2019-04-21 We hebben zonnepanelen aan laten leggen 1 year ago
We dachten er al een tijdje over na, en we zijn eind vorig jaar serieus gaan zoeken naar een kundige leverancier van zonnepanelen. We hebben eerder contact gehad met wat bedrijven maar die wilden er eigenlijk niet aan beginnen. Een leverancier wilde niets op vlakke plekken leggen en vond dat er dan te weinig panelen over bleven. Een ander reageerde ook moeilijk en gaf geen reactie meer toen we de offerte niet gelijk ondertekenden maar nog aanpassingen wilden. Blijkbaar zijn meerdere aanbieders van goedkope zonnepanelen er niet zo blij mee dat we graag wilden dat er echt iemand langs kwam om te kijken in plaats van dat de hele offerte gebaseerd was op wat er te zien is in de satellietbeelden op google maps. Uiteindelijk wilde Radiair wel iemand langs sturen om een goede offerte te maken. Met die man de wensen besproken, de opties om ook op de uitbouw en de schuur panelen te leggen en dat ik graag de omvormers en optimizers goed wil ontstoren omdat ik zendamateur ben. Allemaal mogelijk. Na wat aanpassingen kwamen we op een offerte die volgens ons ook prima ging werken, dus die hebben we geaccepteerd. Het is vast duurder geworden dan andere aanbieders, maar hier werd er tenminste serieus naar de situatie gekeken en naar onze wensen geluisterd. Ik had bij mijn acceptatie een bijlage bijgevoegd dat ik op alle optimizers ferrietkernen wilde installeren. Ook dat is prima gelukt en bij de overdracht van het project naar de uitvoerders was dat ook netjes overgedragen dus niemand keek er gek van op. De monteur die het laatste werk kwam doen aan de aansluitingen is zelf ook zendamateur, dus die had alle aardingen en twists van kabels extra goed afgewerkt om te zorgen dat ik van mijn eigen panelen in ieder geval geen last zou krijgen. Er zijn nu 11 panelen gelegd en die zijn sinds begin April in gebruik. De keuze van groepen waar de omvormers op terugleveren blijkt goed uit te vallen: de groepen met het meeste constante gebruik (koelkast, computers) hebben nu teruglevering dus een deel van het opgewekte vermogen wordt gelijk intern gebruikt. Maar daarna houden we bij goede zon zeker vermogen over, dus we leveren ook terug en de scriptjes die de stand van de slimme meter aflezen zien nu ook de tellers voor teruglevering oplopen. Teruggeleverde energie wordt nu nog verrekend volgens de salderingsregeling, dus wat we terugleveren wordt weggestreept tegen wat we op andere momenten afnemen. Die salderingsregeling is natuurlijk niet eeuwig houdbaar: we leveren energie aan het net op een moment dat het net er niet perse behoefte aan heeft. Al zullen de netbeheerders en energieleveranciers tegenwoordig de zonsverwachting nauwkeurig in de gaten houden bij het plannen van de capaciteit. Een wolk voor de zon langs is bij mij al duidelijk zichtbaar in de teruggeleverde energie. Tot nu toe hebben we alleen aardig zonnige dagen gehad. Ik ben benieuwd wat ze doen als het echt een hele dag bewolkt en regenachtig is.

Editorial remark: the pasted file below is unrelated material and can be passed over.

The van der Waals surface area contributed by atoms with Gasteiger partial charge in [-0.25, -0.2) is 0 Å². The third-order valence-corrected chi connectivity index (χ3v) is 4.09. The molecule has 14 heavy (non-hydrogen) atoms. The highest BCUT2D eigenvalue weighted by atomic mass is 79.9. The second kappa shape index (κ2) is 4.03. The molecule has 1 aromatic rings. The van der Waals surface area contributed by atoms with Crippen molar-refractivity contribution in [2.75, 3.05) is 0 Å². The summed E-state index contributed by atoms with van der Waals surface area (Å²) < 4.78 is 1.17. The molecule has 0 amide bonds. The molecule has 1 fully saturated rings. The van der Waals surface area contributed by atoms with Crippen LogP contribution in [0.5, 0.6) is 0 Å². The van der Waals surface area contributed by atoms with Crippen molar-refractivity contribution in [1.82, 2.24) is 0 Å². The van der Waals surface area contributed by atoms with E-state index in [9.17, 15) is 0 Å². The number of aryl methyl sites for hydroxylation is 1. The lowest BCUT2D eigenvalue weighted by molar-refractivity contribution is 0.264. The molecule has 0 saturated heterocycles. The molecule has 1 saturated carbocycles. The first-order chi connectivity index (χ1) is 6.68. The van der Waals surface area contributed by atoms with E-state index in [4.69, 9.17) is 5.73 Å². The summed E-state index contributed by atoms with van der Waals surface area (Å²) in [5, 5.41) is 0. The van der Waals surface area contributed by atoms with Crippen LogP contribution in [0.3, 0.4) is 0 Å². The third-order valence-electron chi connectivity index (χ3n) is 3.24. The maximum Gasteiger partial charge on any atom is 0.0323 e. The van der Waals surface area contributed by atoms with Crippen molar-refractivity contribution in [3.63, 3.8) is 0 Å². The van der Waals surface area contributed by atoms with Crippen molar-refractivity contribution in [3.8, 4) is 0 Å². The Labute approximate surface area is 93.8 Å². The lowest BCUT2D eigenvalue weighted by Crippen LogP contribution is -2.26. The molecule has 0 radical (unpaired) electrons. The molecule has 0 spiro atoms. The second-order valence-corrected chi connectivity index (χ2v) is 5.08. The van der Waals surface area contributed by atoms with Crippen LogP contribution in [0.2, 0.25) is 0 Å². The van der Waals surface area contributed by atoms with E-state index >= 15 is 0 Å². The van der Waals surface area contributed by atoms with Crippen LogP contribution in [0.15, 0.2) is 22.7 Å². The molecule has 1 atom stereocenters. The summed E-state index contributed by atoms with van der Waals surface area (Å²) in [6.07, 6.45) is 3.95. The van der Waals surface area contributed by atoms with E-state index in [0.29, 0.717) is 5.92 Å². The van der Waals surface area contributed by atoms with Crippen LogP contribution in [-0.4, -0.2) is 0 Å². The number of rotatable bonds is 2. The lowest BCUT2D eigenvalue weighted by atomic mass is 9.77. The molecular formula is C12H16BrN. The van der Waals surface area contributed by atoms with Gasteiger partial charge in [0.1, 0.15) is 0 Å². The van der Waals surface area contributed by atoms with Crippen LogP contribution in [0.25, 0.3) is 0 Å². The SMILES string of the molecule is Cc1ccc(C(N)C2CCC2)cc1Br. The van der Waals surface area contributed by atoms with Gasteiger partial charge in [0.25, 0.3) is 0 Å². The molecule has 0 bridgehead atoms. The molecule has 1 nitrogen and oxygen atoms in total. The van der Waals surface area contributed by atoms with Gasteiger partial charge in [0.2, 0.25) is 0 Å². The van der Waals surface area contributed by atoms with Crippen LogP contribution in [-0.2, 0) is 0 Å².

2019-01-08 Amateur radio resolutions for 2019 1 year ago
The last time I did those was in 2017: Reviewing my 2016 amateur radio resolutions, and the new ones for 2017 and the hindsight results for 2017/2018 are:
The Sotabeams newsletter had an item "Setting your targets for 2019" which had some nice ideas and which triggered me to write this post. Things I want to try :
- Improve the holiday/portable setup with solar power and a lightweight multiband inverted V
No solar power (due to costs) but the portable setup is improved and tested: the fiber mast I bought for playing radio from several locations including amateur radio from a local park. Now to find more time to actually use it.
- Keep doing the digimode contests
That part went better in 2017 and I had less time and/or energy for contests in 2018. Also in 2018 the interference situation got worse. So my net results in contests improved in 2017 and got worse in 2018.
- Maybe those satellites
I tried at least receiving them a few times, but no contacts yet.
- Get a 2m/70cm vertical antenna on the roof of the dormer
It's there, it has already been upgraded to a bigger antenna with higher gain and it's mostly used for 2 meter FT8. But also for actual talking to other radio amateurs sometimes.
- Keep learning morse!
- Get more countries on more HF bands in the log
- Moonbounce on 2 meter
- Those digimode contests, and maybe a few phone contests
- Operate HF outside
- At least one satellite contact
2018-11-02 Stroomstoring afgelopen dinsdag 1 year ago
Er was een stroomstoring afgelopen dinsdag. Ik ontdekte dat op een hele typische manier: ik werd wakker voor de tijd van opstaan, wat me wel vaker overkomt en ik wilde op de wekker kijken maar die was donker. Uiteindelijk was de stroomstoring van 06:23 tot 08:07, in een aardig gebied rondom ons huis. Helaas was er in de ochtenddrukte geen tijd om te testen wat het gevolg van deze uitval was voor het storingsniveau op de amateur radio HF banden.
2018-08-13 Trying to receive amateur radio through local interference 1 year ago